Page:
Recently, the Vasculitis Foundation, in collaboration with a group of physicians and vasculitis investigators in the U.S. and Latin America (i.e., Mexico, Colombia, Peru, Chile and Argentina), launched an educational series of videos in Spanish called, Aprendiendo de Vasculitis.
“The goal of these videos is to provide education to all Spanish-speaking patients,” explains Sebastian E. Sattui, MD, MS, an assistant professor of medicine and director of the UPMC Vasculitis Center at the University of Pittsburgh School of Medicine.
This initial video series includes the following topics:
- What is vasculitis?
- Creating your medical team;
- Medications used for the treatment of vasculitis;
- What is remission?
- Dealing with damage caused by vasculitis and complications from treatment; and
- Patient’s perspective of living with vasculitis.
“The goal was to cover basic topics that are relevant to the care of patients living with vasculitis, understanding that most patient-directed information is in English,” Dr. Sattui says. The videos are available in the patient education section of the Vasculitis Foundation, as well as on YouTube.
“Dissemination of these videos and materials has been done through all social media channels of the Vasculitis Foundation; local patient organizations in South America, with special support from Vasculitis Chile; and the Pan American League of Rheumatology Associations (PANLAR),” Dr. Sattui says.
The Vasculitis Foundation is also translating its vasculitis disease-specific brochures into Spanish.
Local organizations in Latin America and Spain also have activities to provide information to patients, but most of these organizations tend to point their patients to the resources at the Vasculitis Foundation because it is “one of the largest and most established patient organizations for people living with vasculitis,” Dr. Sattui says.
“Previous efforts have been primarily focused on specific sessions or webinars by existing patient groups. The goal of this series is to create patient friendly resources that will permanently be accessible to all patients,” he adds.
Other reputable sources for patient education videos and materials in languages other than English include the ACR, the Lupus Foundation of America and the National Institute of Arthritis and Musculoskeletal and Skin Diseases (NIAMS). Print materials on the diagnosis, treatment and prevention of a range of health conditions related to arthritis, musculoskeletal, and skin diseases are available through NIAMS in English, Spanish, Chinese, Korean and Vietnamese. NIAMS also provides social media resources aimed at helping people take steps to improve their health.
The Centers for Disease Control and Prevention is also a trustworthy source for information available in a number of different languages. Information on diseases and conditions comes in various formats available for sharing and downloading.
The ACR provides a wide variety of resources for patient education. “We offer more than 100 patient fact sheets regarding individual autoimmune/rheumatic conditions and various treatments that are understandable at a sixth grade reading level through our website,” explains Mohammad Ursani, MD, a private practice rheumatologist in The Woodlands, Texas, who serves as chair of the ACR Communications and Marketing Committee. “In addition to print materials, we have created informational whiteboard videos, infographics, social media graphics and fact sheets on such popular conversations as pregnancy and rheumatic disease, cannabis use for pain management, and COVID-19 and other vaccine information.”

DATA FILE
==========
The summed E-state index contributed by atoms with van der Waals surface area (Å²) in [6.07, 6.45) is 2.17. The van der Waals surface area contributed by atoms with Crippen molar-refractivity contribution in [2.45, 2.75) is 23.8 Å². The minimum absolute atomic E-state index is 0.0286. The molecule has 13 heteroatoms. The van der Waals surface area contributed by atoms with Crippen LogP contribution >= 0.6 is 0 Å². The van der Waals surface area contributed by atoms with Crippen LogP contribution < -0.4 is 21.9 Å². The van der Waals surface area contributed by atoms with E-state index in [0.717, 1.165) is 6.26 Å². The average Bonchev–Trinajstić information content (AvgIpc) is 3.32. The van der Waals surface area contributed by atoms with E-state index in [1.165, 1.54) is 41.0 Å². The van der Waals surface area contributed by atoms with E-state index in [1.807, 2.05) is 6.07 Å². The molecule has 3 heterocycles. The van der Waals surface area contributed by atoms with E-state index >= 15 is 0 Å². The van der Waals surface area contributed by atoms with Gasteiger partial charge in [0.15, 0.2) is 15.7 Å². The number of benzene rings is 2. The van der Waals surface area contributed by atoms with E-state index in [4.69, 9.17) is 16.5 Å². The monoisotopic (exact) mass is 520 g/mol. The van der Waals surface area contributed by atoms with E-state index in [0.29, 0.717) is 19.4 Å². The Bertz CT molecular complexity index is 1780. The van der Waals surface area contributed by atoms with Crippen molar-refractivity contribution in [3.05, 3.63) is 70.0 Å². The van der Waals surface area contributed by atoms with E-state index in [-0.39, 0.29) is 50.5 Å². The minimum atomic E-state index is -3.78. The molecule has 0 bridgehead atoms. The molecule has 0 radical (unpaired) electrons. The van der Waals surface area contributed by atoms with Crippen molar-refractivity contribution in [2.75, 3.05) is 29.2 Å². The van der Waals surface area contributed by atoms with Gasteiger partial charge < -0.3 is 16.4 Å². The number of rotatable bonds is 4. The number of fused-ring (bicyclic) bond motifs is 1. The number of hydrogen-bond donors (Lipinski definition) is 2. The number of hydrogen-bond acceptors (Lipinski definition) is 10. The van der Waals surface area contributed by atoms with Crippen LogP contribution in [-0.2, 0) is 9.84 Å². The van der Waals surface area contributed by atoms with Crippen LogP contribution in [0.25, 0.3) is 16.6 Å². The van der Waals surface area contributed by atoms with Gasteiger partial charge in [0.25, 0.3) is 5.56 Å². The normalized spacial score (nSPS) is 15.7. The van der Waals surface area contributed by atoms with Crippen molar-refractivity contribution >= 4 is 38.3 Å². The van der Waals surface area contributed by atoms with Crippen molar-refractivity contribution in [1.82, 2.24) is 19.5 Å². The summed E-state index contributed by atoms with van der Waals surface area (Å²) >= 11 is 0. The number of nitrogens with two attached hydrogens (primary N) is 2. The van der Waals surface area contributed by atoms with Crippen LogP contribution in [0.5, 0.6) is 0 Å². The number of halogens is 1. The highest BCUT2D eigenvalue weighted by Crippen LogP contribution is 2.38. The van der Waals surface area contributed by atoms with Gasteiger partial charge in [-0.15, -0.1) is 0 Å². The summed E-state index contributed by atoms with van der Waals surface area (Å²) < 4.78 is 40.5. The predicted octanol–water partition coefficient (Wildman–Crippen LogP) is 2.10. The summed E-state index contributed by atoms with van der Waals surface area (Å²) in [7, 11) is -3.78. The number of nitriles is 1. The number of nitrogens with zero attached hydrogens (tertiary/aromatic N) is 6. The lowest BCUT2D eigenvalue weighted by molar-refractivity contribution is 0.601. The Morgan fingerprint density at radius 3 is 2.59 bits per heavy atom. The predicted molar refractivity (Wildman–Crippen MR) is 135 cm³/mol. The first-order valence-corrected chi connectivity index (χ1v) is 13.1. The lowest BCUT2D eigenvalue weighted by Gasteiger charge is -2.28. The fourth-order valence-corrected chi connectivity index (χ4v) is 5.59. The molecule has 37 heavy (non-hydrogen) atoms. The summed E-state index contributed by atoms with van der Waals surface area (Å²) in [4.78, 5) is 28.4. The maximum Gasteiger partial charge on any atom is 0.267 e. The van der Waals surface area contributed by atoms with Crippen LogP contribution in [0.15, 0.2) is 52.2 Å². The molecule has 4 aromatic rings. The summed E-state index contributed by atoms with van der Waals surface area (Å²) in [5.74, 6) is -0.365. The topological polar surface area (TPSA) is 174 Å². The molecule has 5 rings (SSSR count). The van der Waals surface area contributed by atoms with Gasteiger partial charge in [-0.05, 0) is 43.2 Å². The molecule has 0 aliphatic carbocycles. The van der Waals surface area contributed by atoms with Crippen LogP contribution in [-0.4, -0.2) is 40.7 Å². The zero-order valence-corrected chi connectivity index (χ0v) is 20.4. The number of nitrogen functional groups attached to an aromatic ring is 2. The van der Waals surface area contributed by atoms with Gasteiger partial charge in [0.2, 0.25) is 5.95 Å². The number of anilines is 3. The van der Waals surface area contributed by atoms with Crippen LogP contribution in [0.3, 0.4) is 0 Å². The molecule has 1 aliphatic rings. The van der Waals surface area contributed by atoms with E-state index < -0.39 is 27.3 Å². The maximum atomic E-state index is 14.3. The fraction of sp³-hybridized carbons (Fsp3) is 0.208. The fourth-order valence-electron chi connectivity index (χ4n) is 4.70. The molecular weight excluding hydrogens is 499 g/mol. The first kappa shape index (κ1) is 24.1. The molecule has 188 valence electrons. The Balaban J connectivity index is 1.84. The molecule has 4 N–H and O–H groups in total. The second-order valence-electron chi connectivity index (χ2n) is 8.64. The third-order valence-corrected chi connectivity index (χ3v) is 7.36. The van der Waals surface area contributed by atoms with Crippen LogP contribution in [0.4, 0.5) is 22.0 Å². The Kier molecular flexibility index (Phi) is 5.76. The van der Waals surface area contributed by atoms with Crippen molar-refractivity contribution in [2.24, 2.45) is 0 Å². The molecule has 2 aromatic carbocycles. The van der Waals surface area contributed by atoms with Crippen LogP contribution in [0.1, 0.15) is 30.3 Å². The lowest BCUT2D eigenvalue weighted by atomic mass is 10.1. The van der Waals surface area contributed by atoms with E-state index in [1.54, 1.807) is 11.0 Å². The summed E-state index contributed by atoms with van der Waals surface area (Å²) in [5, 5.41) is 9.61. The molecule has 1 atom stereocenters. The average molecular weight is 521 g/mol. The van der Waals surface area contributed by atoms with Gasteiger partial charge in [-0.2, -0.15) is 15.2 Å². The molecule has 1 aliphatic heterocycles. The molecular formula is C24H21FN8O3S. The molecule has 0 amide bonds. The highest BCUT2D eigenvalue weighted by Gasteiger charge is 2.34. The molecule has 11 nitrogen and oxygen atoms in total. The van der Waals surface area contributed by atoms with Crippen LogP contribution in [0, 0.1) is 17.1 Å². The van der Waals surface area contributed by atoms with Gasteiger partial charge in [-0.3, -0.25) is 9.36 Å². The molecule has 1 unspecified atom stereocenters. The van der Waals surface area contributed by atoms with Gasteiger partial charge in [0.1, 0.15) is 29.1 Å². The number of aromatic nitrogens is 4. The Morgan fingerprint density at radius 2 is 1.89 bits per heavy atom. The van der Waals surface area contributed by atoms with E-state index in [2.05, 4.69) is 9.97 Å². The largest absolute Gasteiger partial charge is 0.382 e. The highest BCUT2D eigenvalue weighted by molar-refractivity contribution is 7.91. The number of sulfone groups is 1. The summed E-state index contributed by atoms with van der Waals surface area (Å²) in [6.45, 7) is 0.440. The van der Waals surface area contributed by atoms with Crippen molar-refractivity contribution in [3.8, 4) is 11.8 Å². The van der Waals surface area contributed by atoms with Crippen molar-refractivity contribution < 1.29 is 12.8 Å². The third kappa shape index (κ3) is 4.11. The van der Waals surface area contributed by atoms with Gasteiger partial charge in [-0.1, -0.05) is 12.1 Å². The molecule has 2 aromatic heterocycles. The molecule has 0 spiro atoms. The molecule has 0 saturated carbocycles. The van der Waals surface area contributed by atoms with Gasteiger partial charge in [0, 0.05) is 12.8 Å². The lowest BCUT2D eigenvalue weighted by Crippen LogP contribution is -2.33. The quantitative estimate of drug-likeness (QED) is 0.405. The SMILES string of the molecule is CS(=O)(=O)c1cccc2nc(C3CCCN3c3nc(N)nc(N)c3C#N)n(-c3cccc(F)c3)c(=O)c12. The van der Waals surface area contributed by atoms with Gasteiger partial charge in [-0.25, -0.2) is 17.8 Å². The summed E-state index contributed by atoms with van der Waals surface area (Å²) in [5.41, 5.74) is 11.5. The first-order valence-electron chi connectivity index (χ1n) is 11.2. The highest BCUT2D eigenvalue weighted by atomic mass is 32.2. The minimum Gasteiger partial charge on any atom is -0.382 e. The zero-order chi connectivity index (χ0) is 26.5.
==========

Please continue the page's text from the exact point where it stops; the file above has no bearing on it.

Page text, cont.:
The materials from the ACR are distributed primarily through electronic media (e.g., blog posts and newsletters) and educational videos. Rheumatology professionals and patients can also print fact sheets and infographics directly from the website. “Thus far, we have translated our disease and treatment information section into Spanish,” Dr. Ursani says.
The Lupus Foundation of America produces patient education materials in the three most common languages in the U.S.—English, Spanish and Chinese.
“Approximately 20% of inquiries to our health education specialists are in Spanish, so we know a significant need exists among people with lupus for Spanish language resources,” says Melissa G. French, MS, content director at the Lupus Foundation of America, Washington, D.C. “Our Spanish-speaking health education specialists provide answers to people’s questions in Spanish.”
Videos from the Lupus Foundation of America provide different kinds of information. Some videos cover the basics of understanding lupus, while others provide more in-depth information on the disease. “A number of our videos offer tips and strategies on living better with lupus. We also have videos explaining many of our programs, such as SELF—Strategies to Embrace Living with Lupus Fearlessly, our online self-management tool—and our health education specialists, as well as recordings from our education programs, Lupus & You.
“Finally, we also work with people living with lupus to create videos about their experiences and to highlight their resilience. All of our videos are designed to educate, inform and connect people with lupus and their caregivers,” Ms. French explains. “We also produce one to three Spanish-language episodes of our podcast, The Expert Series, every year,” she adds.
The Lupus Foundation of America has videos on its website and posts videos on its social media channels. “Our YouTube channel has about 350 videos covering a wide range of topics related to lupus. Last year we posted approximately 50 videos to Instagram that were either created by Lupus Foundation of America staff or by trusted partners,” Ms. French says.